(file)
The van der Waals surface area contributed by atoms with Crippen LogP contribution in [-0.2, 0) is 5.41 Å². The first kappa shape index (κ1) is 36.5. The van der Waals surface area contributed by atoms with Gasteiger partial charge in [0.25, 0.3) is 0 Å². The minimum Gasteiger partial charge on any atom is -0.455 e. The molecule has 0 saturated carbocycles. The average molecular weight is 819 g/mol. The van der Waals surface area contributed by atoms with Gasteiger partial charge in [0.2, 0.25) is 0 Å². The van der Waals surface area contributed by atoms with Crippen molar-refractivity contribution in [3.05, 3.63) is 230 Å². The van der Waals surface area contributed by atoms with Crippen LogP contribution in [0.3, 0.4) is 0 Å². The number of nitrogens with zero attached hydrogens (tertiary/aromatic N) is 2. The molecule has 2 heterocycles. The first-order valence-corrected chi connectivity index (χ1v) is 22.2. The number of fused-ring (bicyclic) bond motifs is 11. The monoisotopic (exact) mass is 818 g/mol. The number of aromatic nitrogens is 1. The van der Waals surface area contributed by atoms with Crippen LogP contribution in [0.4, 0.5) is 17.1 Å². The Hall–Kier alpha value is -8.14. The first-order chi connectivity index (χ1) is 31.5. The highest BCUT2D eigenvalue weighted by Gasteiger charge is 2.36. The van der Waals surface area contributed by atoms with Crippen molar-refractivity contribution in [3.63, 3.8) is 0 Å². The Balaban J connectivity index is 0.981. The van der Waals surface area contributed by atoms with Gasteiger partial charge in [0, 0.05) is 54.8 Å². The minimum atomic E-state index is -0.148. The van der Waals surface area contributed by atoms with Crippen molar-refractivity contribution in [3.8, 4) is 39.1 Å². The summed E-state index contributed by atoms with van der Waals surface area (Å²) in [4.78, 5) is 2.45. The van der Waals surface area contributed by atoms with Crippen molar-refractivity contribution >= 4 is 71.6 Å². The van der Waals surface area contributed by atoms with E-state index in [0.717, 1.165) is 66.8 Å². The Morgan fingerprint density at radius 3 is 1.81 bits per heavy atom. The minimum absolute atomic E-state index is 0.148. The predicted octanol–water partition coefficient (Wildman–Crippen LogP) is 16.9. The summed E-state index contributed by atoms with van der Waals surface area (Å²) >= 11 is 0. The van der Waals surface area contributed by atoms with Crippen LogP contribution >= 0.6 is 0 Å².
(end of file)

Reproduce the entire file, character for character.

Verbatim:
The van der Waals surface area contributed by atoms with Crippen LogP contribution in [-0.2, 0) is 5.41 Å². The first kappa shape index (κ1) is 36.5. The van der Waals surface area contributed by atoms with Gasteiger partial charge in [0.25, 0.3) is 0 Å². The minimum Gasteiger partial charge on any atom is -0.455 e. The molecule has 0 saturated carbocycles. The average molecular weight is 819 g/mol. The van der Waals surface area contributed by atoms with Gasteiger partial charge in [0.2, 0.25) is 0 Å². The van der Waals surface area contributed by atoms with Crippen molar-refractivity contribution in [3.05, 3.63) is 230 Å². The van der Waals surface area contributed by atoms with Crippen LogP contribution in [0.3, 0.4) is 0 Å². The number of nitrogens with zero attached hydrogens (tertiary/aromatic N) is 2. The molecule has 2 heterocycles. The first-order valence-corrected chi connectivity index (χ1v) is 22.2. The number of fused-ring (bicyclic) bond motifs is 11. The monoisotopic (exact) mass is 818 g/mol. The number of aromatic nitrogens is 1. The van der Waals surface area contributed by atoms with Crippen LogP contribution in [0.4, 0.5) is 17.1 Å². The Hall–Kier alpha value is -8.14. The first-order chi connectivity index (χ1) is 31.5. The highest BCUT2D eigenvalue weighted by Gasteiger charge is 2.36. The van der Waals surface area contributed by atoms with Crippen molar-refractivity contribution in [3.63, 3.8) is 0 Å². The Balaban J connectivity index is 0.981. The van der Waals surface area contributed by atoms with Gasteiger partial charge in [0, 0.05) is 54.8 Å². The minimum atomic E-state index is -0.148. The van der Waals surface area contributed by atoms with Crippen molar-refractivity contribution in [3.8, 4) is 39.1 Å². The summed E-state index contributed by atoms with van der Waals surface area (Å²) in [4.78, 5) is 2.45. The van der Waals surface area contributed by atoms with Crippen molar-refractivity contribution >= 4 is 71.6 Å². The van der Waals surface area contributed by atoms with E-state index in [0.717, 1.165) is 66.8 Å². The Morgan fingerprint density at radius 3 is 1.81 bits per heavy atom. The minimum absolute atomic E-state index is 0.148. The predicted octanol–water partition coefficient (Wildman–Crippen LogP) is 16.9. The summed E-state index contributed by atoms with van der Waals surface area (Å²) >= 11 is 0. The van der Waals surface area contributed by atoms with Crippen LogP contribution >= 0.6 is 0 Å².